Breast cancer is the most common malignancy among women, and over 180,000 women will be
diagnosed with this disease in 2008. Last year, over 57,000 breast reconstructive procedures
were performed, of which prosthetic reconstruction constituted 76%. Immediate reconstruction
has been favored over delayed procedures for psychological and technical reasons. However,
immediate breast reconstruction is associated with significantly higher complication rates
(50-52%) than delayed procedures (32-36%), especially when a prosthetic technique is used.
For prosthetic reconstructions, the most significant early complications include necrosis of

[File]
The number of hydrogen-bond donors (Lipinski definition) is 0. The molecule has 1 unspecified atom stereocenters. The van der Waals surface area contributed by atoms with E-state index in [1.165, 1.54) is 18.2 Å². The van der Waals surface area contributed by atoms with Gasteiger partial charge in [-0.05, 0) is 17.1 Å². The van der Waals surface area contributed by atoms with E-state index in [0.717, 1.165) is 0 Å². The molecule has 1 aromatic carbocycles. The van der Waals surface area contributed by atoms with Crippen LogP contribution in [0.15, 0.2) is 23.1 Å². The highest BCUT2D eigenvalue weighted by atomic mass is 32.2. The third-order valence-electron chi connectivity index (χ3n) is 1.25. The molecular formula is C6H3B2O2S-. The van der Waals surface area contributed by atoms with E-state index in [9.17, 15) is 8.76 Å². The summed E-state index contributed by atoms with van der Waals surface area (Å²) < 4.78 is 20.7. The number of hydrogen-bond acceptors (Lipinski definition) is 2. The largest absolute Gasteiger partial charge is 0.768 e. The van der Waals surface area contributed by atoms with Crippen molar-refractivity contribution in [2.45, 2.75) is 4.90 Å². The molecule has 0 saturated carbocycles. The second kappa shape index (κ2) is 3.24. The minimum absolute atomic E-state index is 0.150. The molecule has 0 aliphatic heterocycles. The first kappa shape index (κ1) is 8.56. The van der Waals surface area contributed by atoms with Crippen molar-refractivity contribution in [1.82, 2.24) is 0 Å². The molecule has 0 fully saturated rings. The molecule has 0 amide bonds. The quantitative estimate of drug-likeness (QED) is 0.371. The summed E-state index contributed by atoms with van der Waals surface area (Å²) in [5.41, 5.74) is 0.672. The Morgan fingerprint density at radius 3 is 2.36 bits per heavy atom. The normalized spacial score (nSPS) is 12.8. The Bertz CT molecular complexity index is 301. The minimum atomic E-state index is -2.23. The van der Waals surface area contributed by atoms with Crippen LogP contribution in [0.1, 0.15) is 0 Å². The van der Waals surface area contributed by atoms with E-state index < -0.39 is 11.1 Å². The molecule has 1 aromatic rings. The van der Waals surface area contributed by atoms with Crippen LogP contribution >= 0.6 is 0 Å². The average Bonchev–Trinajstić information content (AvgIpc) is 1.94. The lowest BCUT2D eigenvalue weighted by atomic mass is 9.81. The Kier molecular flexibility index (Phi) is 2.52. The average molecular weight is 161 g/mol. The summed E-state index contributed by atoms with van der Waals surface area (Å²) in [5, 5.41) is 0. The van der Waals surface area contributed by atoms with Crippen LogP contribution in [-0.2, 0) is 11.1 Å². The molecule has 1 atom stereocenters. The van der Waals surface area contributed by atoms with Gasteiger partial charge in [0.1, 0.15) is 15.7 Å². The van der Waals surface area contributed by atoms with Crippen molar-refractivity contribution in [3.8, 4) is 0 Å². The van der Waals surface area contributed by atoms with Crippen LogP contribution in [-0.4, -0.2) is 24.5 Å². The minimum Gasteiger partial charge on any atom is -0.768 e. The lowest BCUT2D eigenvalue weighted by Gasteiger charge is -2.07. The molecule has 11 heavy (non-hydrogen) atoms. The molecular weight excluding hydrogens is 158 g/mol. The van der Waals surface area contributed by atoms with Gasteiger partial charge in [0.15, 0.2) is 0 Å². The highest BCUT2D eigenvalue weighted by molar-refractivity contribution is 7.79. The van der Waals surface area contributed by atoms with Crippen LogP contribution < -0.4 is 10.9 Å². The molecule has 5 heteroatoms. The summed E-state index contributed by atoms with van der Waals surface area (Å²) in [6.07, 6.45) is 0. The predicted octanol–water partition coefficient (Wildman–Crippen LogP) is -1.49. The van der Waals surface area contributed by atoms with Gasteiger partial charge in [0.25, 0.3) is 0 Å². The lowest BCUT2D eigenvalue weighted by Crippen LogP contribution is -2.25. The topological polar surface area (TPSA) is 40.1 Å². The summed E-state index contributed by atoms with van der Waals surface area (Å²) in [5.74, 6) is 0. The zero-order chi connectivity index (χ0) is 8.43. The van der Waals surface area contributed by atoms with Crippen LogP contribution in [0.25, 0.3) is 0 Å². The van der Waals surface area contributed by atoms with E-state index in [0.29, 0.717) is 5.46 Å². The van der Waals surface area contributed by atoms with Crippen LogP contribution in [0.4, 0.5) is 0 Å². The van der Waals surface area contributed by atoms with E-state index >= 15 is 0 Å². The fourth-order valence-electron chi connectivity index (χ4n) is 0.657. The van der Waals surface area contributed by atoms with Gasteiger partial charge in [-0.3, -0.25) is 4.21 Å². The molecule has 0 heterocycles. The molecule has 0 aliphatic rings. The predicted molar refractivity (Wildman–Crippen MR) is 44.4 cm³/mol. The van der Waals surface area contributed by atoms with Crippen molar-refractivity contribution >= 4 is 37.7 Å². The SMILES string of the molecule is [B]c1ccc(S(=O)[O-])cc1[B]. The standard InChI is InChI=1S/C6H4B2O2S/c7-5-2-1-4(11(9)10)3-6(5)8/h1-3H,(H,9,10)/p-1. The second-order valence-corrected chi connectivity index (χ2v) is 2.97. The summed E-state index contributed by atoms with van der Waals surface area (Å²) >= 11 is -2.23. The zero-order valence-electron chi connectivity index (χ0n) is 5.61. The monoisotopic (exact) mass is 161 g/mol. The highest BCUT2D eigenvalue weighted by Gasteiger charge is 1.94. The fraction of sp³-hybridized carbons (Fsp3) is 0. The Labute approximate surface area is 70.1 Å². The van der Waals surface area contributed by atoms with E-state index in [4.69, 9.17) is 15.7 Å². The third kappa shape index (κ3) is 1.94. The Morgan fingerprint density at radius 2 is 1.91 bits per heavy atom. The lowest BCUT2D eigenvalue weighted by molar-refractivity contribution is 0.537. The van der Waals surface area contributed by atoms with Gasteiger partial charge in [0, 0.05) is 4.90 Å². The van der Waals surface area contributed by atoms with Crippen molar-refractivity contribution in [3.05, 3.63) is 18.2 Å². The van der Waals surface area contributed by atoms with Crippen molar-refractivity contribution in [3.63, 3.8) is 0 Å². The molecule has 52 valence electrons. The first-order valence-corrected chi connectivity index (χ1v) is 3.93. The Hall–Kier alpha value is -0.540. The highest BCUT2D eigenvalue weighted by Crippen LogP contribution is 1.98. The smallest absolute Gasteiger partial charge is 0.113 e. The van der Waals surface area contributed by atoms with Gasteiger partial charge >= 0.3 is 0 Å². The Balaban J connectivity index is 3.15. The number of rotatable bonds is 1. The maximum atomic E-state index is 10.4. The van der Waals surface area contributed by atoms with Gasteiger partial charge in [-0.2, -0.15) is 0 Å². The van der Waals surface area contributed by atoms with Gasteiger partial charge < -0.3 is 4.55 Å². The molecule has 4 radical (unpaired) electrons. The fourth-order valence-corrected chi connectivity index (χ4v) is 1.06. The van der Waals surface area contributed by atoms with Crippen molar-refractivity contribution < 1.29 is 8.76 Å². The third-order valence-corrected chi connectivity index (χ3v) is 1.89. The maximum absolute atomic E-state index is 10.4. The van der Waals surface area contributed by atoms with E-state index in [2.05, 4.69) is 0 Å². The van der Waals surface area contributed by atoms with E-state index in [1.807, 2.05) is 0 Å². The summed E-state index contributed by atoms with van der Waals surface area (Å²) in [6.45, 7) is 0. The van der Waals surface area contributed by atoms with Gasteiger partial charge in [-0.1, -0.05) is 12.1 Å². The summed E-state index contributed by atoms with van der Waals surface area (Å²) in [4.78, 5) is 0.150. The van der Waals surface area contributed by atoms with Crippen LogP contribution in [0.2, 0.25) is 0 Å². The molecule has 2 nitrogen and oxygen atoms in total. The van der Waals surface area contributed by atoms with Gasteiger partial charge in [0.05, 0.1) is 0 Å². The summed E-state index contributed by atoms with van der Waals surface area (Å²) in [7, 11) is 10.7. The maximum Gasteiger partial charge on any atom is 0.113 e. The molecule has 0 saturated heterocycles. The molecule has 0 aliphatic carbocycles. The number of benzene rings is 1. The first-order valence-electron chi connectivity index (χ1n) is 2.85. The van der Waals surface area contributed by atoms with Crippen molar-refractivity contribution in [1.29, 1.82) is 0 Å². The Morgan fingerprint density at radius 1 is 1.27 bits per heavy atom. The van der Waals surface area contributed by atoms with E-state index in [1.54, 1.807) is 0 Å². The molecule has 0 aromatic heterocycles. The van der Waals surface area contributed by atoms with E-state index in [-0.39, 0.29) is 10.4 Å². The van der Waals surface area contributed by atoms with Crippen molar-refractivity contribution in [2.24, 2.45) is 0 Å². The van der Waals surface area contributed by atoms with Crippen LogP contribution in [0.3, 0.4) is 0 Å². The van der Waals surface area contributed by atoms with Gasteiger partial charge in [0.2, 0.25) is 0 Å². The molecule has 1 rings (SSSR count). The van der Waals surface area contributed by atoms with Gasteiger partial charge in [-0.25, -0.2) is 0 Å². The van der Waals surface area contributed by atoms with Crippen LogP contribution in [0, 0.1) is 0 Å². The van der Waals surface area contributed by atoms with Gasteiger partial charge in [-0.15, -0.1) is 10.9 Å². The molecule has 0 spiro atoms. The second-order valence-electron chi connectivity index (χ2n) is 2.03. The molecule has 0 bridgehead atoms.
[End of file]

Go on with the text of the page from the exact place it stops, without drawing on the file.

the mastectomy skin flaps, infection, delayed wound healing and exposure of the implant. The
published incidence of these complications ranges between 10% and 40% and is predominantly
associated with malperfusion of mastectomy skin flaps. Thus, evaluation of skin perfusion
and elimination of poorly vascularized areas could help reduce the high rate of
complications in immediate breast reconstruction.
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